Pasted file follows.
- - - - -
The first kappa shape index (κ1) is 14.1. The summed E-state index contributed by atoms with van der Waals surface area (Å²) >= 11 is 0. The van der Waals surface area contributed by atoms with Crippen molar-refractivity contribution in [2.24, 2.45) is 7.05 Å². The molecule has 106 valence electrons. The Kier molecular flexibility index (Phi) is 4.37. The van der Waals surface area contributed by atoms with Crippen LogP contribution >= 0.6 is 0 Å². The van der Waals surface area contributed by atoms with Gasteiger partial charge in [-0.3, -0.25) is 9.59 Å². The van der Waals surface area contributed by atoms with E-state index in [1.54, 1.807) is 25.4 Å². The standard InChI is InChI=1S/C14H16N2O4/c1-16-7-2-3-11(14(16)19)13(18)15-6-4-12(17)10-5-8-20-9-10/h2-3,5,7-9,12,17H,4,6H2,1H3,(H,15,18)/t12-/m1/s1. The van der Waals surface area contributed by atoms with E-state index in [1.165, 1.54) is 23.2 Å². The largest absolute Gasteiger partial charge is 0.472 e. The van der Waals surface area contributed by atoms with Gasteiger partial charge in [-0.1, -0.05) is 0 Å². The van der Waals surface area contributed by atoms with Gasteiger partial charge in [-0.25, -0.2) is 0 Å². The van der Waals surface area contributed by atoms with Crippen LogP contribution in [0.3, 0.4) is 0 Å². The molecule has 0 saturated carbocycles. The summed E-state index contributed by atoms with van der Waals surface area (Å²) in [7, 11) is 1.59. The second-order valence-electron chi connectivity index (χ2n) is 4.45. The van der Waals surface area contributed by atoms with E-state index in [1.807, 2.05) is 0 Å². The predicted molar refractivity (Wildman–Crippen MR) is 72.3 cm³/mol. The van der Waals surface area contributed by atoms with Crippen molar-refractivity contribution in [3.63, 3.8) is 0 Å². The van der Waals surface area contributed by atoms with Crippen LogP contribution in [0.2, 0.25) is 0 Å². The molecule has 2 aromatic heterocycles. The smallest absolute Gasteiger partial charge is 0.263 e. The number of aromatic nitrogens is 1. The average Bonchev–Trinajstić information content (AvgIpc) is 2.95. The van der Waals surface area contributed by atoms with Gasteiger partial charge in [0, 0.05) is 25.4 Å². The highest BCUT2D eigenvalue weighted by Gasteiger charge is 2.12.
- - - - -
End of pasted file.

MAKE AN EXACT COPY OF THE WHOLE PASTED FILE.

The first kappa shape index (κ1) is 14.1. The summed E-state index contributed by atoms with van der Waals surface area (Å²) >= 11 is 0. The van der Waals surface area contributed by atoms with Crippen molar-refractivity contribution in [2.24, 2.45) is 7.05 Å². The molecule has 106 valence electrons. The Kier molecular flexibility index (Phi) is 4.37. The van der Waals surface area contributed by atoms with Crippen LogP contribution >= 0.6 is 0 Å². The van der Waals surface area contributed by atoms with Gasteiger partial charge in [-0.3, -0.25) is 9.59 Å². The van der Waals surface area contributed by atoms with E-state index in [1.54, 1.807) is 25.4 Å². The standard InChI is InChI=1S/C14H16N2O4/c1-16-7-2-3-11(14(16)19)13(18)15-6-4-12(17)10-5-8-20-9-10/h2-3,5,7-9,12,17H,4,6H2,1H3,(H,15,18)/t12-/m1/s1. The van der Waals surface area contributed by atoms with E-state index in [1.165, 1.54) is 23.2 Å². The largest absolute Gasteiger partial charge is 0.472 e. The van der Waals surface area contributed by atoms with Gasteiger partial charge in [-0.1, -0.05) is 0 Å². The van der Waals surface area contributed by atoms with Gasteiger partial charge in [-0.25, -0.2) is 0 Å². The van der Waals surface area contributed by atoms with Crippen LogP contribution in [0.3, 0.4) is 0 Å². The molecule has 0 saturated carbocycles. The summed E-state index contributed by atoms with van der Waals surface area (Å²) in [7, 11) is 1.59. The second-order valence-electron chi connectivity index (χ2n) is 4.45. The van der Waals surface area contributed by atoms with E-state index in [1.807, 2.05) is 0 Å². The predicted molar refractivity (Wildman–Crippen MR) is 72.3 cm³/mol. The van der Waals surface area contributed by atoms with Crippen molar-refractivity contribution in [3.63, 3.8) is 0 Å². The van der Waals surface area contributed by atoms with Crippen LogP contribution in [0.2, 0.25) is 0 Å². The molecule has 2 aromatic heterocycles. The smallest absolute Gasteiger partial charge is 0.263 e. The number of aromatic nitrogens is 1. The average Bonchev–Trinajstić information content (AvgIpc) is 2.95. The van der Waals surface area contributed by atoms with Gasteiger partial charge in [0, 0.05) is 25.4 Å². The highest BCUT2D eigenvalue weighted by Gasteiger charge is 2.12.